He went on to discuss equality between men and women in the Quran and unlike Dr. Amna mentioned that equality exits in almost a total way. If one compares both genders one finds that both have certain responsibilities as well as rights, duties and privileges, even if they differ in nature, they are still balanced. He mentions that women have a right to work and even choose their own husbands if they prefer marriage. He gave the examples of Asma’ Bint Abu Bakr and Maimunah bint Al Harith. He also based the equality concept on Sura [30.21] “And one of His signs is that He created mates for you from yourselves that you may find rest in them, and He put between you love and compassion; most surely there are signs in this for a people who reflect.” And on Sura [4.1] “O people! be careful of (your duty to) your Lord, Who created you from a single being and created its mate of the same (kind) and spread from these two, many men and women; and be careful of (your duty to) Allah, by Whom you demand one of another (your rights), and (to) the ties of relationship; surely Allah ever watches over you.” And on Sura [7.189] “He it is Who created you from a single being, and of the same (kind) did He make his mate, that he might incline to her; so when he covers her she bears a light burden, then moves about with it; but when it grows heavy, they both call upon Allah, their Lord: If Thou givest us a good one, we shall certainly be of the grateful ones.” His explanation is that the word yourself means that there are no differences, that the words “one single being” means equality as they are then basically the same (of like nature).
Furthermore he quoted the Hadith:
Volume 4, Book 55, Number 548: Narrated Abu Huraira: Allah 's Apostle said, "Treat women nicely, for a women is created from a rib, and the most curved portion of the rib is its upper portion, so, if you should try to straighten it, it will break, but if you leave it as it is, it will remain crooked. So treat women nicely."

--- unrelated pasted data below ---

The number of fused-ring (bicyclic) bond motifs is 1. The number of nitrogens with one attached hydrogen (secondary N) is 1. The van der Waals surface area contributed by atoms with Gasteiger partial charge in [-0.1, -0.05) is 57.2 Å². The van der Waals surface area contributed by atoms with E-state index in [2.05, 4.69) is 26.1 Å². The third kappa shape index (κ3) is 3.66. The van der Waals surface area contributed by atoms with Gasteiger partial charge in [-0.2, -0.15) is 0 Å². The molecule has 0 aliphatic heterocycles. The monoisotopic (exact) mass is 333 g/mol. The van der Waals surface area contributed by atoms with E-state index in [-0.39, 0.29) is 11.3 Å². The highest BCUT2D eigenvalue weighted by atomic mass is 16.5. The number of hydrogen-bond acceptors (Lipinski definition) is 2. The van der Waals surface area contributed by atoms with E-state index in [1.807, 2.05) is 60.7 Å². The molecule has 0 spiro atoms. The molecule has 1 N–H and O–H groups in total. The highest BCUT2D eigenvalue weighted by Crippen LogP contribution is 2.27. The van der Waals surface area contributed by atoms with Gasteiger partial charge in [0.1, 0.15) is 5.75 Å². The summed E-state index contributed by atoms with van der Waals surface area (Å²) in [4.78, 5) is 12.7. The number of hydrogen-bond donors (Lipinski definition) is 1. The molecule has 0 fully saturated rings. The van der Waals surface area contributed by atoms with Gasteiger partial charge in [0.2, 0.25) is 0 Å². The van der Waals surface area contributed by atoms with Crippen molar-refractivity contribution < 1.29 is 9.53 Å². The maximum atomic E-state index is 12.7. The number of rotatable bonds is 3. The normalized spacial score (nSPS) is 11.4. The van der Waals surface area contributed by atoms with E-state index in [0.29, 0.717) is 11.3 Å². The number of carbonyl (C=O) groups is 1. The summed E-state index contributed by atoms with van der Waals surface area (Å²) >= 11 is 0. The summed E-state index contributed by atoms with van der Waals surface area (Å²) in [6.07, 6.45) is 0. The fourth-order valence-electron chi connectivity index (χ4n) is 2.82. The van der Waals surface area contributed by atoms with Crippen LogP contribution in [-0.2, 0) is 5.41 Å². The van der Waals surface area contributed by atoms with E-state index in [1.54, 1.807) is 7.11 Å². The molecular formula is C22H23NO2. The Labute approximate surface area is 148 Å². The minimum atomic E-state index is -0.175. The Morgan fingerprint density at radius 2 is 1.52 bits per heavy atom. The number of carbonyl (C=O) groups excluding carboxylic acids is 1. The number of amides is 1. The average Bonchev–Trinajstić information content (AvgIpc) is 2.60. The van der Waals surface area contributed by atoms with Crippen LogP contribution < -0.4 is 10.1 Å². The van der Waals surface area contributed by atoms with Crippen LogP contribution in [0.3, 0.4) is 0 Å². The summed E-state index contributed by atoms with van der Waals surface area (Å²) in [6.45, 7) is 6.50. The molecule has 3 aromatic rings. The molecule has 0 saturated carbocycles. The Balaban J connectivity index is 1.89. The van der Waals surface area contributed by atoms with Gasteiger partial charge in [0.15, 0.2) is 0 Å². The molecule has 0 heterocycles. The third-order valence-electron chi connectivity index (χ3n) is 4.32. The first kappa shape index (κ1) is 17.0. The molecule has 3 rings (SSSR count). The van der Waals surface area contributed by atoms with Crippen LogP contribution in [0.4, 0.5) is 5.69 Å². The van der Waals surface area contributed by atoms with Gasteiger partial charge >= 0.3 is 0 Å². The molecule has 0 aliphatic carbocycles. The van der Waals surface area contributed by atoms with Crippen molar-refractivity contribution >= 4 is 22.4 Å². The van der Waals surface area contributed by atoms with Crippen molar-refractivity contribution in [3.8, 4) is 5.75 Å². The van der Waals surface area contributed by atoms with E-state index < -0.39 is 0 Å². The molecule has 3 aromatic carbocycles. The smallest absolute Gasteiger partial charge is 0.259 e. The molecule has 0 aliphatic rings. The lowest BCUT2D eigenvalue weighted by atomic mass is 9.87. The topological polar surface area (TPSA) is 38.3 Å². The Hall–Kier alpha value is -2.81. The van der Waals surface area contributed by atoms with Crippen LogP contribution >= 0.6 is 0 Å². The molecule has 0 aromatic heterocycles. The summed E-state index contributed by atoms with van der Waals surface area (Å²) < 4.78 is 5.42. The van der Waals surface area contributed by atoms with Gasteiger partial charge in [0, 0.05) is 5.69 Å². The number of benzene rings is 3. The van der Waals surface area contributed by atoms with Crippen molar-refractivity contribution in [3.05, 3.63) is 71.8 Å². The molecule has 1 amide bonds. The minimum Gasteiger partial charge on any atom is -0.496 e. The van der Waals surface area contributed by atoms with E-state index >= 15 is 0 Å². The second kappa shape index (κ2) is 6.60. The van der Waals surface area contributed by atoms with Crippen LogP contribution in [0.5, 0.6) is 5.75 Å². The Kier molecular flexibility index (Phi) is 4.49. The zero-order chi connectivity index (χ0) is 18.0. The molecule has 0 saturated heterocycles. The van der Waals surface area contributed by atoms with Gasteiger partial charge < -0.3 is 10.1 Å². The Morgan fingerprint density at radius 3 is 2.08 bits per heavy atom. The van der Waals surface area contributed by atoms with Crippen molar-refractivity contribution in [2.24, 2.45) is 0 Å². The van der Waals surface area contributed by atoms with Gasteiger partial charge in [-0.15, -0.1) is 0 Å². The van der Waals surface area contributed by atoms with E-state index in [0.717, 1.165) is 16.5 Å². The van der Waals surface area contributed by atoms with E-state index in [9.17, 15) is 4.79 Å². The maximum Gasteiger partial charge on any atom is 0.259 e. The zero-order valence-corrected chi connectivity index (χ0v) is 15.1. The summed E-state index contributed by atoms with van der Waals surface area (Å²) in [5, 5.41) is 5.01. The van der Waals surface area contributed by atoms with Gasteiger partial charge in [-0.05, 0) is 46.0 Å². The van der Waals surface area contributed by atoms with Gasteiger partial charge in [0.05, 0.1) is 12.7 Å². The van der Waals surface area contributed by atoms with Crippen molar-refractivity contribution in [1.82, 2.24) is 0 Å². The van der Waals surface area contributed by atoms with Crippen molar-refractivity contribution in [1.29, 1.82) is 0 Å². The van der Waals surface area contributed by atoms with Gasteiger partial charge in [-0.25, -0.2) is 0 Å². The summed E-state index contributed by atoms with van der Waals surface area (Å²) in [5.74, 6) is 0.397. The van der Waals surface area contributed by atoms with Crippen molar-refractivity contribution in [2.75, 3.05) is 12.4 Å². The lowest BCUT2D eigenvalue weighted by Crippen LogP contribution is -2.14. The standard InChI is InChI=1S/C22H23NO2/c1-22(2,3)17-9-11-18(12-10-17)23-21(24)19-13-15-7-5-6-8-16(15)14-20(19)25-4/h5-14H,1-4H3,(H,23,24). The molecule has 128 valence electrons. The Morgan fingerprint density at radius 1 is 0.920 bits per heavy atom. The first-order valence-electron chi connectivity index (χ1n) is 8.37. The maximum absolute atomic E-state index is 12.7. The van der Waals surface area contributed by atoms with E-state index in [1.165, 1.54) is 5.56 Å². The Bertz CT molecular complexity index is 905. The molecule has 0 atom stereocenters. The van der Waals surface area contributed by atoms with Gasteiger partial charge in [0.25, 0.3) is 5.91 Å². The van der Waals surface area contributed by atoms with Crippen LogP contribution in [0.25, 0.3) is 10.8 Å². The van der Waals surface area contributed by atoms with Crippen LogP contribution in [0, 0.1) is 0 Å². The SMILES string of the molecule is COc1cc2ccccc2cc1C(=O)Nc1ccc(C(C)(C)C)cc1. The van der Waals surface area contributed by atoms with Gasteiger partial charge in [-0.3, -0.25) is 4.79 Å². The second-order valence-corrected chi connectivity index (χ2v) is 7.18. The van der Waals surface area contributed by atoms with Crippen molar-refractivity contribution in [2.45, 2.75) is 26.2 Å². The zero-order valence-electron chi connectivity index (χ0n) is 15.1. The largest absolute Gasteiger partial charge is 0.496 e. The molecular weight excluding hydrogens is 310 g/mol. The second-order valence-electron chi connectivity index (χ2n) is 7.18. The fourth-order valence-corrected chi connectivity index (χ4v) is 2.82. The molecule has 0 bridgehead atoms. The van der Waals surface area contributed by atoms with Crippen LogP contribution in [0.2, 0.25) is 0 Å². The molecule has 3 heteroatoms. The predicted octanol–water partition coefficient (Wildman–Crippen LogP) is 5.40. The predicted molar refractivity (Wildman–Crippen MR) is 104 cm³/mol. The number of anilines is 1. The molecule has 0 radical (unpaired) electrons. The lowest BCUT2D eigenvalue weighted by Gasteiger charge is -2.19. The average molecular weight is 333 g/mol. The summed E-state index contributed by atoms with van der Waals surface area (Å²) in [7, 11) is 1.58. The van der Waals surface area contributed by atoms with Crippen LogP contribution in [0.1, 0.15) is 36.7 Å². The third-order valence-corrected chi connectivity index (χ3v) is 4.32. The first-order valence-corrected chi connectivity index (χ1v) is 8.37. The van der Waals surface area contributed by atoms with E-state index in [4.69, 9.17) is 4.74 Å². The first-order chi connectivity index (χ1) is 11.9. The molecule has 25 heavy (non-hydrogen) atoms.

He explains that this “rib-thing” has been abused to make it seem like women are inferior to men because they were created from a rib, a part, whereas he believes that the base of that is not inferiority but linguistic perfection and metaphors, because the rib is curved and rounded. He bases this opinion of his on a tafseer by Ibn Katheer and to take it to mean inferior is biased and wrong. He adds that being curved means it can withhold higher pressures as it is already bent and wouldn’t snap and break like a straight item would.
On the topic of tafseer, he mentions the many differences found between the tafseer of Ibn Katheer and the one by Ibn Hazm. While Ibn Hazm shows extreme positions (even in all other of his declaration that any type of analogy (qiyas), or imitation (taqlid), or legislative opinion (ra'y) was outside the pale of Islam), Ibn Katheer shows much more tolerance, in all issues and specially the issues pertaining to women. In his opinion this is due to the upbringing of both men. Ibn Katheer was born in Basra. His father was the local Imam and the deliverer of the Friday Khutba in his village and he died when Ibn Katheer was only four years old. He moved to Damascus at the age of five and was raised mainly by his mother who engaged mostly female tutors for him for starters to tutor him in Quran, Hadith and Sunnah. This gave him the necessary respect for women and their abilities and knowledge. Ibn Hazm on the other hand was born into a princely family in Cordoba and was raised very strictly by a harsh authoritarian father, which resulted in his extreme (if not even rigid and arrogant) views.